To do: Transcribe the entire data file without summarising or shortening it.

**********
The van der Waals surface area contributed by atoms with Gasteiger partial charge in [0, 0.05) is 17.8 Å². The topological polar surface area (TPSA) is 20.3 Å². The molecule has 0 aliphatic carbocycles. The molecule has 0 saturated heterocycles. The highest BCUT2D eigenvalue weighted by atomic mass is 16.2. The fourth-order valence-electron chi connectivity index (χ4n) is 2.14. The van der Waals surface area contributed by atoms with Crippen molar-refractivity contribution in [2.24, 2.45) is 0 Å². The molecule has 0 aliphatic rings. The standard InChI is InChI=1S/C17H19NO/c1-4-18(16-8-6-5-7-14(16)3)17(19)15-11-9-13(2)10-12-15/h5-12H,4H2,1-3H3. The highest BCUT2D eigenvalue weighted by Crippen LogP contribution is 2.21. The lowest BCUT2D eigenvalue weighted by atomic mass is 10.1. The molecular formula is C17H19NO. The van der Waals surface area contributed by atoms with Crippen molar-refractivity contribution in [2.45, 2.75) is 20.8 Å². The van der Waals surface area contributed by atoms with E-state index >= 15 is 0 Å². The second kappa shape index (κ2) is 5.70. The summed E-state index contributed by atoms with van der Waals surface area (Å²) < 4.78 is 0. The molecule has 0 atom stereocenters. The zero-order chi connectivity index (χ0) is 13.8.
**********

The van der Waals surface area contributed by atoms with Gasteiger partial charge in [0, 0.05) is 17.8 Å². The topological polar surface area (TPSA) is 20.3 Å². The molecule has 0 aliphatic carbocycles. The molecule has 0 saturated heterocycles. The highest BCUT2D eigenvalue weighted by atomic mass is 16.2. The fourth-order valence-electron chi connectivity index (χ4n) is 2.14. The van der Waals surface area contributed by atoms with Crippen molar-refractivity contribution in [2.24, 2.45) is 0 Å². The molecule has 0 aliphatic rings. The standard InChI is InChI=1S/C17H19NO/c1-4-18(16-8-6-5-7-14(16)3)17(19)15-11-9-13(2)10-12-15/h5-12H,4H2,1-3H3. The highest BCUT2D eigenvalue weighted by Crippen LogP contribution is 2.21. The lowest BCUT2D eigenvalue weighted by atomic mass is 10.1. The molecular formula is C17H19NO. The van der Waals surface area contributed by atoms with Crippen molar-refractivity contribution in [2.45, 2.75) is 20.8 Å². The van der Waals surface area contributed by atoms with E-state index >= 15 is 0 Å². The second kappa shape index (κ2) is 5.70. The summed E-state index contributed by atoms with van der Waals surface area (Å²) < 4.78 is 0. The molecule has 0 atom stereocenters. The zero-order chi connectivity index (χ0) is 13.8.